By Julian Heicklen

FADE Protest, Uniontown, PA, April 19, 2002

MMM, Philadelphia, PA, May 4, 2002

The war on drugs is immoral. It has destroyed the precious freedoms that Americans once held dear. Here are some examples.

1. Patrick Dorismond (Reported by Dan Sullivan)

Patrick Dorismond was a 26-year-old security guard and father of two when he and a friend stepped out of the Wakamba Bar on Manhattan's Eighth Avenue on March 16, 2000. Dorismond apparently felt insulted after a stranger asked him where he could find marijuana. A dispute reportedly erupted. When the would-be pot buyer yelled for help, one of his associates stepped forward and allegedly shot Dorismond fatally in the chest.

Of course, the supposed drug buyers really were undercover NYPD officers. Their effort to entrap an innocent, unarmed man in a narcotics sting operation caused his violent, untimely death. Dorismond was killed for saying no to drugs.

2. Mario Paz (Reported by Dan Sullivan)

Armed with a search warrant and overwhelming firepower, a SWAT team raided Paz's Compton, California home August 9, 1999. The police lethally shot the retired grandfather twice in the back, then interrogated his widow ­clad in a towel, panties and handcuffs ­ and four other residents of Paz's home. Officials neither found drugs on Paz's property, nor filed charges against his survivors. Mario Paz's fatal mistake was that he occasionally received mail for Marcos Beltran Lizarraga, a former neighbor suspected of drug dealing.

3. Charlene Lewis (Reported by herself)

Charlene Lewis of Hebron has a 16-year-old son who attends a Wicomico County school. In mid-May 2000 her son, along with one of his friends, was brought down to the office to be questioned concerning a drug issue. Her son and his locker were searched. In her son's locker was his friend's book bag. Both boys' bags were searched. Her son's book bag had nothing; his friend's had some Parmesan cheese in it. The officer told her son he "hit gold," and if her son would admit to doing other drug crimes he would drop the charges of suspicion of crack cocaine. Her son admitted to nothing His case was turned over to the Department of Juvenile Justice, he was suspended for five days and ordered to receive five weeks of drug counseling. Ms Lewis immediately had her son drug-tested through the health department. His test result was negative.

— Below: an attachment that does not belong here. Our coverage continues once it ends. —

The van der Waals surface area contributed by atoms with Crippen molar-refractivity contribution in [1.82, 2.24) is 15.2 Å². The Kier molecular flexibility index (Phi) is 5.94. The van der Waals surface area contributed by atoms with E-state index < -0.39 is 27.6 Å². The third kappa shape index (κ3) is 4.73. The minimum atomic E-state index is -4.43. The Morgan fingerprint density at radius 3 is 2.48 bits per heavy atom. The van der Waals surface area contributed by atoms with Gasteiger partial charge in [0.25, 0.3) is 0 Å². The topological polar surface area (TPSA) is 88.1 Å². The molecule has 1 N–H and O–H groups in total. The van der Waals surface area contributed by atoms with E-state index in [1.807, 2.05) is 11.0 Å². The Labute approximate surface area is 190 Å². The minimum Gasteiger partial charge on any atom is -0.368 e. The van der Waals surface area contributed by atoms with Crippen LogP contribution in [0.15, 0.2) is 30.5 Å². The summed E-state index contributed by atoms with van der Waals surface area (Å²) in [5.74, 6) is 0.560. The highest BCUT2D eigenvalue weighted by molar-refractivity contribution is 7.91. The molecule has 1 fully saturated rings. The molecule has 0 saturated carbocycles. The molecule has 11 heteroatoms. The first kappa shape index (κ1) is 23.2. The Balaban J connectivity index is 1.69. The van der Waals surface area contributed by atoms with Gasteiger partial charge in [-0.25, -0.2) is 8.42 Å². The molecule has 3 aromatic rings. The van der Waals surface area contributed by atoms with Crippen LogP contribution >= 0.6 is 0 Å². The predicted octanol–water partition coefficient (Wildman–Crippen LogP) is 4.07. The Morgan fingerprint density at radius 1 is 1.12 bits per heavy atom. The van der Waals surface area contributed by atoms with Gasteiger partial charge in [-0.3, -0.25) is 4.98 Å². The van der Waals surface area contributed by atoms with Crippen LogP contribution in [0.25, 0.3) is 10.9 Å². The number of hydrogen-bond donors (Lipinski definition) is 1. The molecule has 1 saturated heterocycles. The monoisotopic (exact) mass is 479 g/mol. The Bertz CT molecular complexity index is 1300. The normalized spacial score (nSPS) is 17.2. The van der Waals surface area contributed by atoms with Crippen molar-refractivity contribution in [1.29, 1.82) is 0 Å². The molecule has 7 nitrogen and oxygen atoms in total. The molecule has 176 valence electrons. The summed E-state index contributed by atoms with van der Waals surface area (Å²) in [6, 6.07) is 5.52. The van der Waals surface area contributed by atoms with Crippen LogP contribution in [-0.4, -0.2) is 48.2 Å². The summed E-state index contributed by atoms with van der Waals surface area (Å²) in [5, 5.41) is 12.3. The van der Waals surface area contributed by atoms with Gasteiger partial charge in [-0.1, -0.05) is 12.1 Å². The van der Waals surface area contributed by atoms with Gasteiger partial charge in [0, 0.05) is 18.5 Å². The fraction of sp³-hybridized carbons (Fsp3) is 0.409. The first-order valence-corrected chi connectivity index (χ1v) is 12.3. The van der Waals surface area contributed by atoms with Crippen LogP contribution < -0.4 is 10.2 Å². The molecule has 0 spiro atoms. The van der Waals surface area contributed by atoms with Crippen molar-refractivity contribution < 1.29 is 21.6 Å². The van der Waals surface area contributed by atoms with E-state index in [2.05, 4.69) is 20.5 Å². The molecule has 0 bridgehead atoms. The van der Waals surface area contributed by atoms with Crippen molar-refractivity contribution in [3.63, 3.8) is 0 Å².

4. Cheryl Sanders (Reporter forgotten)

Cheryl Sanders of Long Beach, CA, was driving in Sulphur, LA, when she was stopped by police officers. They told her she had been speeding. Instead of giving Sanders a ticket, they handcuffed her and took her to a local jail, where she was made to disrobe and submit to a search. No drugs were found on her or in her car, nor did she have a criminal record. "You're free to go now," a policeman told Sanders. "But we're keeping your car." She hired an attorney to get her car back. She had to sell her car to pay her legal costs of $7000.

5. Joseph McNamara (Reported by himself)

During his 15 years as police chief of San Jose, Calif., Joseph McNamara felt the pressure firsthand. One day he saw a proposed budget that included no funds for police equipment. When McNamara questioned this, his boss, the city manager, replied half in jest, "You guys seized $4 million last year. I expect you to do better this year." With such perverse incentives in place, McNamara believes many of the nation's police agencies have become addicted to asset forfeiture, with serious consequences for our system of law. "When cops are put under pressure to produce revenue, bad things happen," he says.

6. Noel Lujan (Reporter forgotten)